Tooth Fairy (2010)

Tooth Fairy is the newest movie by Michael Lembeck, starring Dwayne Johnson, Ashley Judd, Stephen Merchant and Julie Andrews.

Derek (Dwayne Johnson) is an ice-hockey player past his prime. In fact, nowadays he’s mostly famous for being the Tooth Fairy – meaning he body checks his opponents so hard, they regularly lose some teeth. When his girlfriend’s (Ashley Judd) daughter loses a tooth (the natural way, not a through a body check), Derek almost tells her that there’s not actually a tooth fairy since his disillusionment made him believe that all dreams are bad. For that, he is summoned to the Fairy World, where he’s convicted to serve two weeks as an actual Tooth Fairy. Shenanigans and life lessons ensue.

The Tooth Fairy is pretty much exactly as it sounds. Adults will get a few laughs out of it, but this movie is made for kids. And kids will like it (disclaimer: surprisingly, there was not one kid in the cinema with us, so this is a as of yet untested theory).

You might wonder why I went to see this movie in the first place. To this I can only say that you obviously don’t know me/haven’t been reading this blog for long or you’d know that I’d watch pretty much anything if you just give me a little incentive. In that case my incentive was Dwayne Johnson for whom, I have to admit it, I have a thing. [I probably should have said that I went to see it for Stephen Merchant to save my geek cred or for Julie Andrews, for purely nostalgic reasons but I’m just honest with you, people. The Rock is hot.]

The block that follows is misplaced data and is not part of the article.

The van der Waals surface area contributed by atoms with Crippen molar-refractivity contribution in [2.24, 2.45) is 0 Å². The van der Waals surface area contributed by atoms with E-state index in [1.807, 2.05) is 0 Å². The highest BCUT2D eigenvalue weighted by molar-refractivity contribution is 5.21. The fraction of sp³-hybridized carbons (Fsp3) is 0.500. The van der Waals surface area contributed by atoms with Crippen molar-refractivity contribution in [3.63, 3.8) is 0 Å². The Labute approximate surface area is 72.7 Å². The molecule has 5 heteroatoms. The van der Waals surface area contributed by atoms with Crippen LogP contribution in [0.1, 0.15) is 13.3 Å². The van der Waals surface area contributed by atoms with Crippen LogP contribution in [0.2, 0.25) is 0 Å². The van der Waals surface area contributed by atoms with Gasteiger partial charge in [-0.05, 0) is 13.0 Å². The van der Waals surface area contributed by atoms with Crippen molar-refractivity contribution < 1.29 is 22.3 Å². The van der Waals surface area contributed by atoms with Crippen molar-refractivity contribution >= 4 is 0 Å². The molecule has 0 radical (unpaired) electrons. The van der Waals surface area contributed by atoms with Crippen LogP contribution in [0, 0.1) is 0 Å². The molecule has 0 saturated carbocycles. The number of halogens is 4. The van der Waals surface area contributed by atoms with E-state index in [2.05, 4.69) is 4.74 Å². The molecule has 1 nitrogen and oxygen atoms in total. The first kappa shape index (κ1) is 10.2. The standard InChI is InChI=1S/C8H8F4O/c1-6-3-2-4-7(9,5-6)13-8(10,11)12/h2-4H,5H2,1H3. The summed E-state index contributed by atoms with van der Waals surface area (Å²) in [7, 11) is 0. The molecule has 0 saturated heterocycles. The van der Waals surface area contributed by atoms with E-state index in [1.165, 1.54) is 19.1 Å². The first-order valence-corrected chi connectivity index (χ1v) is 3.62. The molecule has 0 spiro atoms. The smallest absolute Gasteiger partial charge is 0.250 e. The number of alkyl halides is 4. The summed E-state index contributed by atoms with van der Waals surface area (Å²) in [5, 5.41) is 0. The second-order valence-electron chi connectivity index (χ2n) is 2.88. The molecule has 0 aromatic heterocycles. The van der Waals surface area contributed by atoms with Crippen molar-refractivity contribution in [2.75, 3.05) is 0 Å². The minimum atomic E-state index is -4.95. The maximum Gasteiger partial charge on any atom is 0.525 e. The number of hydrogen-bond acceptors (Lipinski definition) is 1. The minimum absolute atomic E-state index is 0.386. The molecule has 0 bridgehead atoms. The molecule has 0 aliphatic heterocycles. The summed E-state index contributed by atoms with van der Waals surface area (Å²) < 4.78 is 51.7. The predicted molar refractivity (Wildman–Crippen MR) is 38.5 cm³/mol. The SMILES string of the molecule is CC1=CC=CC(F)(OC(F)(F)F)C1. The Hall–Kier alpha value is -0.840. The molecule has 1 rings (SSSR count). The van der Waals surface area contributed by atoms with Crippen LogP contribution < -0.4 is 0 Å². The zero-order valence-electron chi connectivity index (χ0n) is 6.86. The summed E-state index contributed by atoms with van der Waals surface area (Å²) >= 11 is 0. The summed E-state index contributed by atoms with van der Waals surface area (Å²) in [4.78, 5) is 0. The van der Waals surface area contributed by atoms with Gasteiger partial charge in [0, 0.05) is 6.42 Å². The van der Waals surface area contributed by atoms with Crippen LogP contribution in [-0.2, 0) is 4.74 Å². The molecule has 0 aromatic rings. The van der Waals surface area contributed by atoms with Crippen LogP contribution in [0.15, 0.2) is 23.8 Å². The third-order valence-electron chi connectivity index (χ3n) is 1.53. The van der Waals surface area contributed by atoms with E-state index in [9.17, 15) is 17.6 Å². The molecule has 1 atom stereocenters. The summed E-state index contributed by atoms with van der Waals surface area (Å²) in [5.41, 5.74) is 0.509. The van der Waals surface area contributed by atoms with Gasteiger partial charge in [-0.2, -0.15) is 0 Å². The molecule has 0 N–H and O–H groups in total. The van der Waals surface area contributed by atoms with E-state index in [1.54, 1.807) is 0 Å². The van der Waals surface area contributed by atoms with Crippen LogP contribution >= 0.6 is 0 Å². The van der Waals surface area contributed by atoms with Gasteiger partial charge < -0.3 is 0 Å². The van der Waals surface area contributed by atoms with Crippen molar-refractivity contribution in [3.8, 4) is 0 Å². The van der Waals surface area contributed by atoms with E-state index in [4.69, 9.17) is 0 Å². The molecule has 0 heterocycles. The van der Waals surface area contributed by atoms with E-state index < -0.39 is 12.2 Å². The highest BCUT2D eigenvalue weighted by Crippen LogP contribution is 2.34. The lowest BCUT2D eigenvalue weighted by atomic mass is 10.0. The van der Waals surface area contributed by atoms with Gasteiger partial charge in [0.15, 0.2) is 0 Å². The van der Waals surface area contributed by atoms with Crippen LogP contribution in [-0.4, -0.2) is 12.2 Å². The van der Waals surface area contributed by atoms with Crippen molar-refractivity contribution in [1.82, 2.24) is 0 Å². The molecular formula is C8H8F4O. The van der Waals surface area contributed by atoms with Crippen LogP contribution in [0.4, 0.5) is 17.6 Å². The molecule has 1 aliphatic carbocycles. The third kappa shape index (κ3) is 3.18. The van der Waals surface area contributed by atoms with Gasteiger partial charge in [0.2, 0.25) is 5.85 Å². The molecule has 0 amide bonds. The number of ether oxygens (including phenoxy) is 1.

So, now that the embarassing stuff is out of the way, on to the movie!

Dwayne Johnson is not a good actor. [SURPRISE!] I thought that he was particularly overacting this time round, but deadra (who had just rewatched The Mummy) assured me that it was his standard acting. Oy vay. But in this film, his acting chops really aren’t important. In fact, everything Julie Andrews and especially Stephen Merchant do, actingwise, is completely wasted. Ashley Judd obviously knows and doesn’t even try. Which still means that she outacts The Rock but it’s nowhere near her normal level.

Which is not to say that this is a bad movie. It just knows its target audience and that audience is not of too discerning taste. So, why should they bother with subtle or careful handling of sensitive subject matters if they can just entertain for 90 minutes?

What I did find interesting and kinda cool was that Ashley Judd’s Carly is a divorced mom with two kids and Dwayne Johnson’s Derek is her boyfriend – a boyfriend who has trouble bonding with the teenage son (though no trouble at all with the much younger daughter), who babysits the kids for Carly and who tries to get along with the kids not only to get into their mom’s pants. It seemed to me like they hit the nail on the head here about problems with this particular kind of patchwork family, without being all judgy about it.
I think in a time where patchwork families are more and more common, kids need movies where these patchwork families exist, not as a plot point (à la Cheaper by the Dozen or whatever) but just because these families do exist. And that the movies show that it’s not always easy being a family.

[Man, who would have thunk that I’d write so much about this movie?]

Summarising: Can be skipped until you either want to entertain some kids or want a few cheap laughs. Unless this image does something for you:

If so, you a) obviously share my kink for men in dresses and Dwayne Johnson and b) will absolutely love about ten minutes of the film.


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